Contaminated land and groundwater have the potential to harm human health and the environment. The risks of harm can depend upon the location, type and how concentrated the contamination is. The exposure method, for example ingestion or inhalation, and the level of exposure are also important.

Victoria’s industrial and manufacturing past has resulted in contamination being present in some regional and metropolitan areas. Contamination is often present because of previously unregulated past or current industrial, intensive agricultural and commercial activities.

Poor historic working practices and a lack of knowledge about the harmful impact of contamination are often to blame. Contamination also comes from accidents and incidents involving chemicals.

If you manage or control land, where such activities or practices have taken place you may have contamination.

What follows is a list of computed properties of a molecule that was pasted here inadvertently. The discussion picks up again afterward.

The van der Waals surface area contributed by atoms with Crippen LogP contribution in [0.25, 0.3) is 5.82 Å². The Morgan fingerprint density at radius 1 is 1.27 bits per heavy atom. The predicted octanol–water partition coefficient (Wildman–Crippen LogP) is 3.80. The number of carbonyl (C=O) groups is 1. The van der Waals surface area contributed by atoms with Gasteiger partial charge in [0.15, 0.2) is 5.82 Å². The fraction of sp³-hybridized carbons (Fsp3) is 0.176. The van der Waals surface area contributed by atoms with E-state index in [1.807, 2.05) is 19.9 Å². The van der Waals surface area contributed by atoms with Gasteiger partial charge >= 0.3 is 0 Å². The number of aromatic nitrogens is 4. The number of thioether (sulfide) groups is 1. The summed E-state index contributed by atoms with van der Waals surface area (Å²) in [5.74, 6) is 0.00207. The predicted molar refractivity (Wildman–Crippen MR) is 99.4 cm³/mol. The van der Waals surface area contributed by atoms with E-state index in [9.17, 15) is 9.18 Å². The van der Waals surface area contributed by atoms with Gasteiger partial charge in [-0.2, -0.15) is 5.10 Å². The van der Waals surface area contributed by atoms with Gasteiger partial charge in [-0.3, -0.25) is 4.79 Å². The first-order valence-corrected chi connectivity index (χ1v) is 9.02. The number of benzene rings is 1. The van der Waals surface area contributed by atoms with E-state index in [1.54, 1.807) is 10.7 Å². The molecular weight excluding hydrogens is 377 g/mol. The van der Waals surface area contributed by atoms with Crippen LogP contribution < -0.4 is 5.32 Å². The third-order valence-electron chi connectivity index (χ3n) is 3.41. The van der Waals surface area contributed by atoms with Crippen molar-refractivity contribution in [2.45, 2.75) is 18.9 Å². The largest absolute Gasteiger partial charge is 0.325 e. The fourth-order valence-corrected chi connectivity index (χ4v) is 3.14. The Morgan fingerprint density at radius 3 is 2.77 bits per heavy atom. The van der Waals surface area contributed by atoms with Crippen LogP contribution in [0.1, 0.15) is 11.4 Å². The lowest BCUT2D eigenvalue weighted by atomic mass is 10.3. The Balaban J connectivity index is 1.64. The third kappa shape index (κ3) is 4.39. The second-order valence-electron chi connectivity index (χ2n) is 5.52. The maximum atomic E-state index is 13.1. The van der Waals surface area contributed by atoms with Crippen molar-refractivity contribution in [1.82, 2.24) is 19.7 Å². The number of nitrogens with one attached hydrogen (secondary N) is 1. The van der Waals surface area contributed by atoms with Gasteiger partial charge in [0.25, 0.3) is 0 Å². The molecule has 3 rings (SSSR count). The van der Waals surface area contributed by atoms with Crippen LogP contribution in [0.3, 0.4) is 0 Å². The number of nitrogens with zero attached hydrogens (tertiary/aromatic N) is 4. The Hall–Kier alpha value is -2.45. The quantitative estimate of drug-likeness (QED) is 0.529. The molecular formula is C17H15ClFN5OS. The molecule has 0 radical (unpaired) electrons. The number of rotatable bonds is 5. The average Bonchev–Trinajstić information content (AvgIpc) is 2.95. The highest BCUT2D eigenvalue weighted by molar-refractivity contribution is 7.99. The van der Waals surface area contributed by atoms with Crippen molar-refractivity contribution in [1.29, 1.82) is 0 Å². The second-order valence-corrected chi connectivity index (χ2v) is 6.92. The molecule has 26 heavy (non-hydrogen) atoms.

From 1 July 2021, you may need to comply with the contaminated land duties. These are the:

  • duty to manage risks of harm from contamination
  • duty to notify EPA of contamination in particular circumstances.

These duties apply regardless of who caused the contamination. They protect human health and the environment from harm and support EPA in addressing contamination.

You may already know of contamination on your land, or be assisting someone who does. To check if land falls within the definition of contaminated land, read Contaminated land: Understanding section 35 of the Environment Protection Act 2017 (publication 1940).

About contamination

Reviewed 12 February 2021